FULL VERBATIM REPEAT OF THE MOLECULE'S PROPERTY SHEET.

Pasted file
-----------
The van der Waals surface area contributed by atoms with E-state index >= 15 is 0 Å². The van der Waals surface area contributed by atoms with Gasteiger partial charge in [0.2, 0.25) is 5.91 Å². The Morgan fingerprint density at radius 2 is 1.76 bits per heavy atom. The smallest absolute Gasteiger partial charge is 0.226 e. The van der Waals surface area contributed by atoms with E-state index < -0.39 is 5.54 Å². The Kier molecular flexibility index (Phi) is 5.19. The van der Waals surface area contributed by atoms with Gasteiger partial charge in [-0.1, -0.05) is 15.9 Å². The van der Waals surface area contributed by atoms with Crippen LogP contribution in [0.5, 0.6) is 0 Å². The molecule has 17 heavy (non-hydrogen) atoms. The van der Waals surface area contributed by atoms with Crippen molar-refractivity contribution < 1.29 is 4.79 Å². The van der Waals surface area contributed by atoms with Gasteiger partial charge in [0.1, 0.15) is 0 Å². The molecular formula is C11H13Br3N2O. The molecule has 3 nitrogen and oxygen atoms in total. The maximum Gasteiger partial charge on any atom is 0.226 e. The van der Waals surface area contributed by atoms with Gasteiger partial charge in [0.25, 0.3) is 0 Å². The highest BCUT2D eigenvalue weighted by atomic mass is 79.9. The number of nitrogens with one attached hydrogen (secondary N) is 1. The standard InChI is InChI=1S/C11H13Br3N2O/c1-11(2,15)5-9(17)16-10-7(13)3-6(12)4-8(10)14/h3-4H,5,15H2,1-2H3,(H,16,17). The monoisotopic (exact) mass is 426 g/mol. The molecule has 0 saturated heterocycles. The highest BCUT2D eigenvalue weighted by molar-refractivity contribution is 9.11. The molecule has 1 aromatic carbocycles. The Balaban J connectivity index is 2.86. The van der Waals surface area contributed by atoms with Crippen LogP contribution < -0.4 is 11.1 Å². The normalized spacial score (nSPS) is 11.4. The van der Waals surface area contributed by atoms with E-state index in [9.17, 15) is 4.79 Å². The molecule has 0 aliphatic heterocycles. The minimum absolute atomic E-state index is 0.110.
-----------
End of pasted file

The van der Waals surface area contributed by atoms with E-state index >= 15 is 0 Å². The van der Waals surface area contributed by atoms with Gasteiger partial charge in [0.2, 0.25) is 5.91 Å². The Morgan fingerprint density at radius 2 is 1.76 bits per heavy atom. The smallest absolute Gasteiger partial charge is 0.226 e. The van der Waals surface area contributed by atoms with E-state index < -0.39 is 5.54 Å². The Kier molecular flexibility index (Phi) is 5.19. The van der Waals surface area contributed by atoms with Gasteiger partial charge in [-0.1, -0.05) is 15.9 Å². The van der Waals surface area contributed by atoms with Crippen LogP contribution in [0.5, 0.6) is 0 Å². The molecule has 17 heavy (non-hydrogen) atoms. The van der Waals surface area contributed by atoms with Crippen molar-refractivity contribution < 1.29 is 4.79 Å². The van der Waals surface area contributed by atoms with Gasteiger partial charge in [0.1, 0.15) is 0 Å². The molecular formula is C11H13Br3N2O. The molecule has 3 nitrogen and oxygen atoms in total. The maximum Gasteiger partial charge on any atom is 0.226 e. The van der Waals surface area contributed by atoms with Gasteiger partial charge in [0.25, 0.3) is 0 Å². The highest BCUT2D eigenvalue weighted by atomic mass is 79.9. The number of nitrogens with one attached hydrogen (secondary N) is 1. The standard InChI is InChI=1S/C11H13Br3N2O/c1-11(2,15)5-9(17)16-10-7(13)3-6(12)4-8(10)14/h3-4H,5,15H2,1-2H3,(H,16,17). The monoisotopic (exact) mass is 426 g/mol. The molecule has 0 saturated heterocycles. The highest BCUT2D eigenvalue weighted by molar-refractivity contribution is 9.11. The molecule has 1 aromatic carbocycles. The Balaban J connectivity index is 2.86. The van der Waals surface area contributed by atoms with Crippen LogP contribution < -0.4 is 11.1 Å². The normalized spacial score (nSPS) is 11.4. The van der Waals surface area contributed by atoms with E-state index in [9.17, 15) is 4.79 Å². The molecule has 0 aliphatic heterocycles. The minimum absolute atomic E-state index is 0.110.